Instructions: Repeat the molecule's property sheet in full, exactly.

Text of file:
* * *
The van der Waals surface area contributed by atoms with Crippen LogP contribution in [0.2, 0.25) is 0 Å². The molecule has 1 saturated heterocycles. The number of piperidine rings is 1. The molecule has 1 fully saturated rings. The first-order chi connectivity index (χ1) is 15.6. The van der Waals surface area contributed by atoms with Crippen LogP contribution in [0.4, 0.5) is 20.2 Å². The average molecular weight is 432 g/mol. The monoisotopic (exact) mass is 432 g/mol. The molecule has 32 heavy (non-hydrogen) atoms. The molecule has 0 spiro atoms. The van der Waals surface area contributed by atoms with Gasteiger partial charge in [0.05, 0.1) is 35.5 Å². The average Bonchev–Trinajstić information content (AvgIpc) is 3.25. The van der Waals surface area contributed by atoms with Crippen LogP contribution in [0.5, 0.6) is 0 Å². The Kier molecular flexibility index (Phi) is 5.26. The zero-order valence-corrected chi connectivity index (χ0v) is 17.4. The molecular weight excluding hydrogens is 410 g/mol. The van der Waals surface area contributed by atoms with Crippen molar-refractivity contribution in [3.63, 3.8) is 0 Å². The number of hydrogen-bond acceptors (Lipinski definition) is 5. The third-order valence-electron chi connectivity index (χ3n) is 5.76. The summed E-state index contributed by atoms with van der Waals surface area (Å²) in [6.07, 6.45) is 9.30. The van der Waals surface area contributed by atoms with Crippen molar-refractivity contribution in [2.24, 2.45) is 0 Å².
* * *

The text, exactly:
The van der Waals surface area contributed by atoms with Crippen LogP contribution in [0.2, 0.25) is 0 Å². The molecule has 1 saturated heterocycles. The number of piperidine rings is 1. The molecule has 1 fully saturated rings. The first-order chi connectivity index (χ1) is 15.6. The van der Waals surface area contributed by atoms with Crippen LogP contribution in [0.4, 0.5) is 20.2 Å². The average molecular weight is 432 g/mol. The monoisotopic (exact) mass is 432 g/mol. The molecule has 32 heavy (non-hydrogen) atoms. The molecule has 0 spiro atoms. The van der Waals surface area contributed by atoms with Gasteiger partial charge in [0.05, 0.1) is 35.5 Å². The average Bonchev–Trinajstić information content (AvgIpc) is 3.25. The van der Waals surface area contributed by atoms with Crippen LogP contribution in [0.5, 0.6) is 0 Å². The Kier molecular flexibility index (Phi) is 5.26. The zero-order valence-corrected chi connectivity index (χ0v) is 17.4. The molecular weight excluding hydrogens is 410 g/mol. The van der Waals surface area contributed by atoms with Crippen molar-refractivity contribution in [3.63, 3.8) is 0 Å². The number of hydrogen-bond acceptors (Lipinski definition) is 5. The third-order valence-electron chi connectivity index (χ3n) is 5.76. The summed E-state index contributed by atoms with van der Waals surface area (Å²) in [6.07, 6.45) is 9.30. The van der Waals surface area contributed by atoms with Crippen molar-refractivity contribution in [2.24, 2.45) is 0 Å².